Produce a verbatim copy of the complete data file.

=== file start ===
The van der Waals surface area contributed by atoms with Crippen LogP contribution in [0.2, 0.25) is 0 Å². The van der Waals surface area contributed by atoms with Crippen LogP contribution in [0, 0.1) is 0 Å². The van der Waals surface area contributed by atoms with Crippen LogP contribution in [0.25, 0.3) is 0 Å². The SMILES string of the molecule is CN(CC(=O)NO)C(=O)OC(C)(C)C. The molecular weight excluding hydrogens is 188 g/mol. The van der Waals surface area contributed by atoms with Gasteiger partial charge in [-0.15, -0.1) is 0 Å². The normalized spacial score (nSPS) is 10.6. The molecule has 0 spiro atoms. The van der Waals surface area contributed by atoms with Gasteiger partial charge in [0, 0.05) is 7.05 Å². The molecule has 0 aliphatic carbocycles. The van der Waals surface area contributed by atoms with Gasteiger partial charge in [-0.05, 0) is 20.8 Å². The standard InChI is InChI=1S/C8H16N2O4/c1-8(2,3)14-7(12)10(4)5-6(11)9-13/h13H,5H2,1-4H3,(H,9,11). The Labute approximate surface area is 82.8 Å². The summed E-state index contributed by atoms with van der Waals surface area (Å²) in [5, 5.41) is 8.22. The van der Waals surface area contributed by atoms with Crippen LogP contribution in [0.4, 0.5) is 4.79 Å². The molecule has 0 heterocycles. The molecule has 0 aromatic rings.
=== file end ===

The van der Waals surface area contributed by atoms with Crippen LogP contribution in [0.2, 0.25) is 0 Å². The van der Waals surface area contributed by atoms with Crippen LogP contribution in [0, 0.1) is 0 Å². The van der Waals surface area contributed by atoms with Crippen LogP contribution in [0.25, 0.3) is 0 Å². The SMILES string of the molecule is CN(CC(=O)NO)C(=O)OC(C)(C)C. The molecular weight excluding hydrogens is 188 g/mol. The van der Waals surface area contributed by atoms with Gasteiger partial charge in [-0.15, -0.1) is 0 Å². The normalized spacial score (nSPS) is 10.6. The molecule has 0 spiro atoms. The van der Waals surface area contributed by atoms with Gasteiger partial charge in [0, 0.05) is 7.05 Å². The molecule has 0 aliphatic carbocycles. The van der Waals surface area contributed by atoms with Gasteiger partial charge in [-0.05, 0) is 20.8 Å². The standard InChI is InChI=1S/C8H16N2O4/c1-8(2,3)14-7(12)10(4)5-6(11)9-13/h13H,5H2,1-4H3,(H,9,11). The Labute approximate surface area is 82.8 Å². The summed E-state index contributed by atoms with van der Waals surface area (Å²) in [5, 5.41) is 8.22. The van der Waals surface area contributed by atoms with Crippen LogP contribution in [0.4, 0.5) is 4.79 Å². The molecule has 0 heterocycles. The molecule has 0 aromatic rings.